Mrs Emini-Watch and I are back in Biarritz, France. With a brief stay in Spain on our way from Australia.
Apart from the odd shoe shopping trip to San Sebastian (just across the border from France) we’ve not been in Spain since December 2010.
So what has changed?
Well, here are some (random) impressions. We were at a wedding, a rather nice one, with people from Hong Kong, Singapore, Australia, Germany, UK, Scotland and the US. So these impressions are collected from our fellow wedding-goers.
BTW, if you’re thinking of a wow wedding location, put this place on your list. Cap Rocat (pictured left) is a former military fortress on the island of Mallorca turned into a luxury 22-room hotel.
1. The Europeans love the Euro
Breaking up the Euro will be virtually impossible. Everyone loves it. Nobody harks back to the good ol’ days of the Deutsch Mark or the Peseta or the Drachma. They are soooo in the distant past.
The Euro has one huge advantage: convenience.
No more changing money at the border. No more being left with a pocket full of (useless) change after a weekend trip to Vienna. No more mental arithmetic to figure out how much that coffee in Madrid cost compared to home.
And the Europeans with spare cash are travelling, more and more. EasyJet, AirBerlin, AirEuropa, etc. have made long weekend trips across Europe a reality. The economy might be down but the airports are far from empty.
2. The Germans and Russians are the only ones spending
This one is a real head trip. Back in 2000 the Germans were being berated by the rest of Europe for being slow to liberalise their labour market and financial sector. They seemed to miss out on the way up.
Well now we’re post-crisis and on the way down, the Germans are the ones with the cash to spend. The inflexible German labour markets have given German workers a sense of security – safe from unemployment and safe from wage cuts.
And a non-deregulated financial sector has stopped rampant mortgage growth and negative equity as house prices correct. Remember German home ownership is the lowest of all developed countries – half that of Ireland, Italy and Greece.
Mrs Emini-Watch and I first noticed the growth in Russian tourists in Egypt back in 2007. It’s kept on growing. Russia was hit by the financial crisis but there seems to be renewed confidence. The capitalist fire is just getting going in Russia – whereas you get the impression that in Spain it’s kind of gone out.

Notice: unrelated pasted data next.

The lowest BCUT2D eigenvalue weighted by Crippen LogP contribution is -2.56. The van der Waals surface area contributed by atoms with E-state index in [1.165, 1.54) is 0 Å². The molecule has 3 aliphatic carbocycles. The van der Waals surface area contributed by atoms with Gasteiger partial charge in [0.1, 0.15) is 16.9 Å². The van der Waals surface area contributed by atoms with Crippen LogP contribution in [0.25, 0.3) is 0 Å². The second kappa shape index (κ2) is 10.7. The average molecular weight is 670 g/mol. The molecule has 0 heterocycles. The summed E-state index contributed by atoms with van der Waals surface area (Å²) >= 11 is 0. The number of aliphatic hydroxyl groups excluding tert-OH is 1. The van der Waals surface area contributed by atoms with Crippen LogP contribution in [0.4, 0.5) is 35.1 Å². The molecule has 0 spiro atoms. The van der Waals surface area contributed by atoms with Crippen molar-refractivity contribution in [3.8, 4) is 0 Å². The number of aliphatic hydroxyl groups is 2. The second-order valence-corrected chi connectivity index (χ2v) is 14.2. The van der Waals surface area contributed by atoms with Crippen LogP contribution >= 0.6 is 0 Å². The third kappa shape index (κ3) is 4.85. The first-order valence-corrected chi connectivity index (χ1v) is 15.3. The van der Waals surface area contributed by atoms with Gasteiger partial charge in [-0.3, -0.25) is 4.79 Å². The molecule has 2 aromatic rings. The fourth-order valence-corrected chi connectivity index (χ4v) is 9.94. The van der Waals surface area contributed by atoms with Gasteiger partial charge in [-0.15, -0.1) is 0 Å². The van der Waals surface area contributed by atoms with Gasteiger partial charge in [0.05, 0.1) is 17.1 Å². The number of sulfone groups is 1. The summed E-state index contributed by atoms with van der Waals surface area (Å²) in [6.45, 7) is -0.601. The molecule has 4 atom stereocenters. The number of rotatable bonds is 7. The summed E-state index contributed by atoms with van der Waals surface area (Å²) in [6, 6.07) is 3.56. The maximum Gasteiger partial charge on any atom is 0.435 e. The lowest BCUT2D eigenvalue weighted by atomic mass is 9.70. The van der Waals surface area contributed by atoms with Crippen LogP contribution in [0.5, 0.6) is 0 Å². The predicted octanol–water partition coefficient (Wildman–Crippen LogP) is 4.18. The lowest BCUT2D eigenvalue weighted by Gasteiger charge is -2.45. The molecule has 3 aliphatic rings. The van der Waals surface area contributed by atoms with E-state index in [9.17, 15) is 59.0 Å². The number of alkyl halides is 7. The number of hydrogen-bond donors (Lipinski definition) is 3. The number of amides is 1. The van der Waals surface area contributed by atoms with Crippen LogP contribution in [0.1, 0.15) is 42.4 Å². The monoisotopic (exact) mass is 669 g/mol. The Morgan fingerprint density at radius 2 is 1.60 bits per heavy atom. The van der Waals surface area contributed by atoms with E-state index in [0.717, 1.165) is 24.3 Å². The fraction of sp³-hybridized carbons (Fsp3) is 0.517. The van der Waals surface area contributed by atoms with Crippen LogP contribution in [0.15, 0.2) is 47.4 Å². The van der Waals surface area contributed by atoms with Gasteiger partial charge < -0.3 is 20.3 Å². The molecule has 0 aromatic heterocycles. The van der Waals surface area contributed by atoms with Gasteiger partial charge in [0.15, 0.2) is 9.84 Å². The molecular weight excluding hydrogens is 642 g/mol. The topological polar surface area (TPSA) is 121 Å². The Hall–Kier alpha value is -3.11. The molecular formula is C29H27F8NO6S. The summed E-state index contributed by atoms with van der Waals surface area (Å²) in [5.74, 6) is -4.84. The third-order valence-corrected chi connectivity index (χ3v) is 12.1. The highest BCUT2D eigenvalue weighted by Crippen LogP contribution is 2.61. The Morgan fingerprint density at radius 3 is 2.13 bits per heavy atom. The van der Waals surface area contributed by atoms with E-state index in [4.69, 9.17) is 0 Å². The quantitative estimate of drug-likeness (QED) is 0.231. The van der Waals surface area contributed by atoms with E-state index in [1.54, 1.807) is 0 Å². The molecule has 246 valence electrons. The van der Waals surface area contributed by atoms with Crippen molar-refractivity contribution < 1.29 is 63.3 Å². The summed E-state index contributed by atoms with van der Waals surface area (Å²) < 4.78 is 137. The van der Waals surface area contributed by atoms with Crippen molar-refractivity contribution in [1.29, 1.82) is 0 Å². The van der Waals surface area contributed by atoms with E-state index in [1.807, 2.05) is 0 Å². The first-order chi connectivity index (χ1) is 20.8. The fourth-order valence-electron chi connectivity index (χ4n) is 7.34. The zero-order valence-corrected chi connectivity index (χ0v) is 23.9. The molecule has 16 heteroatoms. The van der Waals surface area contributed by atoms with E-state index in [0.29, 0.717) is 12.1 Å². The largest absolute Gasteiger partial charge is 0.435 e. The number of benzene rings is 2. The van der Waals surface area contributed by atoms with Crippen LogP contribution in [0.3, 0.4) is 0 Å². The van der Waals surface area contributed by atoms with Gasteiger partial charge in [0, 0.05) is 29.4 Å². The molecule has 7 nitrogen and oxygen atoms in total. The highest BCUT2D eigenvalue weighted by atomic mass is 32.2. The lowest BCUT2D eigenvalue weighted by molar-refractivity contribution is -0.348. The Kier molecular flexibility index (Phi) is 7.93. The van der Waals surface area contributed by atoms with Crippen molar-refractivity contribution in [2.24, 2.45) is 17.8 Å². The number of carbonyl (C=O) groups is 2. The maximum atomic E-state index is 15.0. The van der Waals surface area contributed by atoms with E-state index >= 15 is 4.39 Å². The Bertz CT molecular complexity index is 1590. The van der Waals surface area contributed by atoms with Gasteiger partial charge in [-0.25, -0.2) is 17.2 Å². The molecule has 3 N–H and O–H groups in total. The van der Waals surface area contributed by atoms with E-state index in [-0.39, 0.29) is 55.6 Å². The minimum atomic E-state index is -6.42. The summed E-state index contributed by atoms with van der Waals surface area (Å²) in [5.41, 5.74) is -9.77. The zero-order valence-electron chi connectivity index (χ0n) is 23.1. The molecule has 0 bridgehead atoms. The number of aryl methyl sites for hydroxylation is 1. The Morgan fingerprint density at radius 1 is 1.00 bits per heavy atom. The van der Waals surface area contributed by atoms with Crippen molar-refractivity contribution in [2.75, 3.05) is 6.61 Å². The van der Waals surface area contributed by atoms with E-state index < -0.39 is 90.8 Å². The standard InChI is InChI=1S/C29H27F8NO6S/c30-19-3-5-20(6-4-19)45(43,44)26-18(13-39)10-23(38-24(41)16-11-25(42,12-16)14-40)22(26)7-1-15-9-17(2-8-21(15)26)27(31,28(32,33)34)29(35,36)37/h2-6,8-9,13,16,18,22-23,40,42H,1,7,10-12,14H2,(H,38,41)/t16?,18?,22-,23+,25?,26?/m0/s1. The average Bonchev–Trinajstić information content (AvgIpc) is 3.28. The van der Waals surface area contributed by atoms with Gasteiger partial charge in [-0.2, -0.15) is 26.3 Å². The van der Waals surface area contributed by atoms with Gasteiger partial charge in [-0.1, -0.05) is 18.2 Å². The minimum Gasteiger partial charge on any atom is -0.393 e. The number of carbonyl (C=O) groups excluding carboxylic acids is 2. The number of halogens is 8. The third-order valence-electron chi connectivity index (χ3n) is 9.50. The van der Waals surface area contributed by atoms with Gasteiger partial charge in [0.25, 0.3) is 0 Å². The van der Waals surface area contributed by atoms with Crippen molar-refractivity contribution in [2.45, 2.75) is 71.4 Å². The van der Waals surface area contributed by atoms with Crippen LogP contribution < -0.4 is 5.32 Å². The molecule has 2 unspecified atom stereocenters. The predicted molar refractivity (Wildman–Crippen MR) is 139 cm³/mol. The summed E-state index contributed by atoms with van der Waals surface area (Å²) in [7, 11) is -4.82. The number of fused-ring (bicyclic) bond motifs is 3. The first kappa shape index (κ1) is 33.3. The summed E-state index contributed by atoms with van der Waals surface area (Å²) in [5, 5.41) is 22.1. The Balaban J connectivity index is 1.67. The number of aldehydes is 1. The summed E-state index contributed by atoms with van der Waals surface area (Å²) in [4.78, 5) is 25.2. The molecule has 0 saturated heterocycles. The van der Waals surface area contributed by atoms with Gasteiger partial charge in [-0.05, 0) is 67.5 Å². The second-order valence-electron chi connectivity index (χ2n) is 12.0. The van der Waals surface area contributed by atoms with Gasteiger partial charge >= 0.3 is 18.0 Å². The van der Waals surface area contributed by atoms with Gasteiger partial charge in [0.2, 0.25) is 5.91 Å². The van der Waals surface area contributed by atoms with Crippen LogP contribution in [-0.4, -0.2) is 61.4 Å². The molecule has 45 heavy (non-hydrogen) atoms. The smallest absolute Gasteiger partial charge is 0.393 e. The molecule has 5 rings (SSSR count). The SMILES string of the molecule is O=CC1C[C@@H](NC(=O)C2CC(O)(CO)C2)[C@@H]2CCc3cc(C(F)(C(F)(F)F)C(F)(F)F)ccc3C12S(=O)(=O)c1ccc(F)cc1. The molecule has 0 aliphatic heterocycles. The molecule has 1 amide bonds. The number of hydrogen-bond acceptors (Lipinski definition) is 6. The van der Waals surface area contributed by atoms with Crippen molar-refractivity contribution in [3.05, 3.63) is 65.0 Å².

And now we’re in Biarritz, France, the locals are complaining about all the Russians around. A totally new phenomenon. They complain they’re rude – but they’re spending up big! Apparently the beautiful Hotel du Palais is fully booked with Russians. How the wheel turns.
3. The average German thinks Greece should go
That is, drop the Euro and go back to the Drachma. The Greeks just clearly play by a totally different set of rules – or ignore the rules entirely. After all, they sleep all afternoon and retire at 50. Why should the Germans work all day and retire at 65 – only to pick up the tab for Greece?
No, the Greeks have just gone too far.
But what about Italy and Spain and Portugal and France. The average German says “No, they’re OK. They’re like us. It’s the lazy Greeks who must go.”
Of course the differences in productivity rates and value-added industries across Europe is huge. It was just a matter of time before these imbalances stretched too far and broke – causing the Euro crisis. Greece was just the first to hit the wall.
Wait another 10 years and the others will follow. Even Italy and France. They just can’t compete with Germany. Unless of course you harmonize all the retirement ages, pension plans, social security benefits, working hours, etc. etc.
Won’t happen. Nah, Greece might go – but it won’t be the last.
4. The average Asian thinks the Spaniards are lazy
Our friends from frenetic Hong Kong and Singapore looked around Spain and said “Why are all the coffee shops full? Don’t these people have jobs to go to?”
Frankly, I was surprised they were surprised. This is Spain after all – the Spaniards have got their own (what shall we call it?) rhythm.
But it’s true. Mallorca was busy with tourists – and according to the locals one of only two places in Spain that has jobs and weathered the downturn. But the rest of Spain seemed very quiet.
No line to get into the Prado Museum. And I don’t mean just a little line – no line, straight up to the counter for tickets. No one on the freeways or at least very few cars and trucks. Everyone is using the non-toll roads instead. Things got a little busier in the industrial North, closer to France.
And the Indignados (just like OWS) have all but gone. Any university-educated, English-speaking Spaniard has left to find a job in London or Germany. What is left is a sense of malaise (and GDP down 20% from the 2008 peak, house prices down 30%, youth unemployment at 50% and mortgage delinquencies over 5%).
5. The average Englishman thinks they should butt out
Butt out in both senses. Exit the Eurozone and stop getting involved with the European problems.
Let’s face it, the Brits aren’t Europeans. And frankly, they’ve got their own problems to work through. And the average German thinks the English should butt out too – they’re not committed to Europe, so they should mind their own business.
Of course backing out won’t be easy. Politicians aren’t the rip-off-a-bandaid types. They’ll drag this one out. God knows why, you’ll never get a consensus. And I think it’ll take a real crisis to get any action.
Well enough recession or depression talk. We’re in the land of great coffee, real food and pretty surfboards.